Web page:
recently exposed vulnerability in the Google Wallet app which potential thieves to steal your PIN code if you're running a rooted version of Android. The crack can be applied even after a PIN or password is changed, but again, only on rooted devices. After The Next Web posted the story from the original source, Google itself responded - though there isn't much information on an actual resolution. Essentially, Google reminds users that a stock phone cannot be affected in this manner, and recommends that root users refrain from downloading Google Wallet at all. Here's the full text of their reply:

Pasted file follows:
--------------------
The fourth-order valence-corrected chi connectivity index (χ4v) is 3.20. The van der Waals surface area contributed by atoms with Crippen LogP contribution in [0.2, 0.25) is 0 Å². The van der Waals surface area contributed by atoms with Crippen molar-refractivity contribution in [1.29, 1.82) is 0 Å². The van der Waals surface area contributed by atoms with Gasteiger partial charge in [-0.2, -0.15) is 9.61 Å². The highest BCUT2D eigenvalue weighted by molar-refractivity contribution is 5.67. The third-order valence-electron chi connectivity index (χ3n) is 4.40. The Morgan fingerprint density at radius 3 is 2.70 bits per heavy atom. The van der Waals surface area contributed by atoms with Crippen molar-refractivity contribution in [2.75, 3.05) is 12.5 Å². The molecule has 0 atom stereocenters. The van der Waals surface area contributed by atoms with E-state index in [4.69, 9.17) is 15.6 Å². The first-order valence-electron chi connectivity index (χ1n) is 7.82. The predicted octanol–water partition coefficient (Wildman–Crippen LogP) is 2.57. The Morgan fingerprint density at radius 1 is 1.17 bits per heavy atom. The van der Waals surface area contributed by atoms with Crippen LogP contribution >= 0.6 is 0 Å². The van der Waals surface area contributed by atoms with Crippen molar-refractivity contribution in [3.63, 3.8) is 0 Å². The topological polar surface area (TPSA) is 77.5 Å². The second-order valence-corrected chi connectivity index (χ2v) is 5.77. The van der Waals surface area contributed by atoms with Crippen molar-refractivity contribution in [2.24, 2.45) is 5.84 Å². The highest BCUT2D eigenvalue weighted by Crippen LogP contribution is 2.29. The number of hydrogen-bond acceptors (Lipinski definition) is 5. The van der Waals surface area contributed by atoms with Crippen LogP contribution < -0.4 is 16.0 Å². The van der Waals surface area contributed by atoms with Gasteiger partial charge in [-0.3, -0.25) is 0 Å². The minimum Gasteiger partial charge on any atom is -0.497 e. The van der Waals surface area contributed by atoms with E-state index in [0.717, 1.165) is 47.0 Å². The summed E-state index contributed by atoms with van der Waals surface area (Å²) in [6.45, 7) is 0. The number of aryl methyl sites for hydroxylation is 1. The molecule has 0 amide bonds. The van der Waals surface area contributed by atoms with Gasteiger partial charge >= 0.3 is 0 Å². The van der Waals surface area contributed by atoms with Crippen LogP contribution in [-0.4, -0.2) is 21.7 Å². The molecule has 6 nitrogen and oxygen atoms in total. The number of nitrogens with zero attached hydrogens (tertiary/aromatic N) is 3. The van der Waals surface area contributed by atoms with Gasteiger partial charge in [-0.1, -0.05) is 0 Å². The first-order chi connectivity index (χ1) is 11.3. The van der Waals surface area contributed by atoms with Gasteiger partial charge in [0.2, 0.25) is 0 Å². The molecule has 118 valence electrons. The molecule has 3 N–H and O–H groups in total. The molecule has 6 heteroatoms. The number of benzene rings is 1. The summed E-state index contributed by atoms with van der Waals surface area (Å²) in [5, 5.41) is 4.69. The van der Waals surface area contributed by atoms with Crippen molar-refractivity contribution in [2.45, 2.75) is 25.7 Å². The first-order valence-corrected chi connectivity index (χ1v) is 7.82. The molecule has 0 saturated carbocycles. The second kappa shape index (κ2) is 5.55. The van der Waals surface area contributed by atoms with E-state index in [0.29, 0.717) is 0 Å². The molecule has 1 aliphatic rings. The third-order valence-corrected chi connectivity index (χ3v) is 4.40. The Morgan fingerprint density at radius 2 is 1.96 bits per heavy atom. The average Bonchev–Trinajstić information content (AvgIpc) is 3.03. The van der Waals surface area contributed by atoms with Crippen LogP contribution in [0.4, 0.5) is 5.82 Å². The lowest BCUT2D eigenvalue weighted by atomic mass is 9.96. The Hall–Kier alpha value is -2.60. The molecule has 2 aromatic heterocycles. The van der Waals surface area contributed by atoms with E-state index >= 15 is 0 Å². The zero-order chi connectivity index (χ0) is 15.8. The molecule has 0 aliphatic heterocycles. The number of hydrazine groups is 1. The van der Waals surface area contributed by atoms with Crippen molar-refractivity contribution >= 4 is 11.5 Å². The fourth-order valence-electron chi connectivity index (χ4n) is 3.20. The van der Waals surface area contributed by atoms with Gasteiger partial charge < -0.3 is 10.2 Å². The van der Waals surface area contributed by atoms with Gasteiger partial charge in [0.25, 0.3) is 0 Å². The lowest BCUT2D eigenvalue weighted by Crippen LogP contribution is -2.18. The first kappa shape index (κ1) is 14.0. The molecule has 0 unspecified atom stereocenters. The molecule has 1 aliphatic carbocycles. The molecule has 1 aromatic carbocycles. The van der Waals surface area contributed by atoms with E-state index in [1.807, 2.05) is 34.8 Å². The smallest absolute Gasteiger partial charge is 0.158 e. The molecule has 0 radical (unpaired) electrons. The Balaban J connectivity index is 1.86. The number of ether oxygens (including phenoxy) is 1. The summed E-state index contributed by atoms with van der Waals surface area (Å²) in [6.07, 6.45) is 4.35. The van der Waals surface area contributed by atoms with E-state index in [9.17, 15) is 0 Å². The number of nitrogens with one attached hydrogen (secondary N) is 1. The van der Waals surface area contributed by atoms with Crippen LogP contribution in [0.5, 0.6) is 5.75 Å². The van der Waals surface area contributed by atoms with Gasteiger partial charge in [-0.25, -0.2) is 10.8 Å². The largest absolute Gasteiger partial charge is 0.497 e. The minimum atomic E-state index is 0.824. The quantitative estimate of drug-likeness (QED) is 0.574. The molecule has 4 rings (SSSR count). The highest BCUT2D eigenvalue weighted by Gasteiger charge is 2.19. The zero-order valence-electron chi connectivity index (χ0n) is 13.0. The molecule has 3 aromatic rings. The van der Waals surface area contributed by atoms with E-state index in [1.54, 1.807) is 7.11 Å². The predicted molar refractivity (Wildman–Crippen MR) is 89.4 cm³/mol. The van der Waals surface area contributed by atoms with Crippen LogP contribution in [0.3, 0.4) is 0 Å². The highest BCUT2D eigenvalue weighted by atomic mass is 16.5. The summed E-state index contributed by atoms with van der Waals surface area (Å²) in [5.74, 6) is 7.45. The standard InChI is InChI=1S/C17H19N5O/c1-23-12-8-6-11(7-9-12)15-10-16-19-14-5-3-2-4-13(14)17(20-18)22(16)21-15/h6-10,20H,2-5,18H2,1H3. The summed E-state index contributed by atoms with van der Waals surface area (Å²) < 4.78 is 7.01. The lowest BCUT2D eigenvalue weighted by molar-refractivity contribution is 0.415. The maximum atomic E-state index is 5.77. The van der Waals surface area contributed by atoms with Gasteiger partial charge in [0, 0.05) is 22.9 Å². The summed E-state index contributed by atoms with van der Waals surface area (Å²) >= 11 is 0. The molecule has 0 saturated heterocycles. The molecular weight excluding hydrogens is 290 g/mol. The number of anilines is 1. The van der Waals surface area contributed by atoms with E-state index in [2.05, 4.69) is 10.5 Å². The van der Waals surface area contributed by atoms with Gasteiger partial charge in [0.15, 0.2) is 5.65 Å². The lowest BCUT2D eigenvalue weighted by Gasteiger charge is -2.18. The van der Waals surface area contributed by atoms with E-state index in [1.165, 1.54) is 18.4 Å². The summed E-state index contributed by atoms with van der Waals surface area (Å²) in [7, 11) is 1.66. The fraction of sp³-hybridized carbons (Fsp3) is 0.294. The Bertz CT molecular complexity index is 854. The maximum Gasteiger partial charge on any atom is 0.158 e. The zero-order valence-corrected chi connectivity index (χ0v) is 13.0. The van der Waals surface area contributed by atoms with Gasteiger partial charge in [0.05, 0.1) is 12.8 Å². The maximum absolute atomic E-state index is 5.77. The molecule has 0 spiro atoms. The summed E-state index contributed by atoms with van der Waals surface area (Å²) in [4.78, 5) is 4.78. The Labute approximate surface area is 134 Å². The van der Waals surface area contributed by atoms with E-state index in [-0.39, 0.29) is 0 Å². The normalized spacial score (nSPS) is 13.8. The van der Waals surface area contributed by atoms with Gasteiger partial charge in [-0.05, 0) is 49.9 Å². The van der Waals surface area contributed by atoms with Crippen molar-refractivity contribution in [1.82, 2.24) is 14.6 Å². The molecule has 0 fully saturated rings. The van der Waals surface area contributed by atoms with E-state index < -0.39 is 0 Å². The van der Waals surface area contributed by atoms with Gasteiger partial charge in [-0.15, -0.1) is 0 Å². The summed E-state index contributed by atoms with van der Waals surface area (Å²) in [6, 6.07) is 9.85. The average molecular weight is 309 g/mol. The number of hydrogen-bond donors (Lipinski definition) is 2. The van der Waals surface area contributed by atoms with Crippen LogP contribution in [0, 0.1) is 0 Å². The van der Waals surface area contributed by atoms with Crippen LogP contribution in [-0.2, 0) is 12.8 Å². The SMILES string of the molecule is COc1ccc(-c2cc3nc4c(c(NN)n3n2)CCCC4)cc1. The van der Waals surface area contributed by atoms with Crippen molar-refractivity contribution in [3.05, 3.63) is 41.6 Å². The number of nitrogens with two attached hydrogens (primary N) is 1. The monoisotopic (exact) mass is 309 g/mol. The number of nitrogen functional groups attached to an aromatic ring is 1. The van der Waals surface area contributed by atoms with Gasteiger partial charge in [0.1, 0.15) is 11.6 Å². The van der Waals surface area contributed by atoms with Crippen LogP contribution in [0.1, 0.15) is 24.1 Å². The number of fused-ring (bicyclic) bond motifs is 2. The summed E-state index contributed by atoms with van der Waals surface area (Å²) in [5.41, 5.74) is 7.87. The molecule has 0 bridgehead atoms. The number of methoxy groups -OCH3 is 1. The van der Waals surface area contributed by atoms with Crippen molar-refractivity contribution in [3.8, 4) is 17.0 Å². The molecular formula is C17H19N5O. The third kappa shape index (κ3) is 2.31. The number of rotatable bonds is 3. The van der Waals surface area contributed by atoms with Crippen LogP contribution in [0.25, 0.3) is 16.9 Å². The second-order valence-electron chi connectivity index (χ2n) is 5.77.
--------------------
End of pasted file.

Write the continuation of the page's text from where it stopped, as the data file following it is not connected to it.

The zvelo study was conducted on their own phone on which they disabled the security mechanisms that protect Google Wallet by rooting the device. To date, there is no known vulnerability that enables someone to take a consumer phone and gain root access while preserving any Wallet information such as the PIN.We strongly encourage people to not install Google Wallet on rooted devices and to always set up a screen lock as an additional layer of security for their phone.That's a disappointing answer, but not an unexpected one. When you unlock or root a device, you're always running at least some kind of risk, to your hardware, your software, and even your personal data. The possibility that 1) your rooted phone would get stolen by 2) someone with the technical knowledge to pull a similar hack off and 3) the knowledge that both your banking information is on the phone and that it's possible to retrieve it is remote to say the least. Considering the low saturation of NFC payment systems, especially in the US, it would seem that root users just need to do without for now. This isn't the first time that Google has essentially ignored the considerable percentage of Android users who root: there's still no way to legally watch movies or TV shows downloaded from the Android Market on a rooted device. While this is thought to be a measure insisted upon by the various entertainment studios, that doesn't make the refusal of service any less annoying. Even so, it's not Google's responsibility to cover every contingency of every Android modification: If you modify the software on your phone or tablet, you're responsible for any change in functionality or security. That seems like a reasonable position, if at times frustrating one.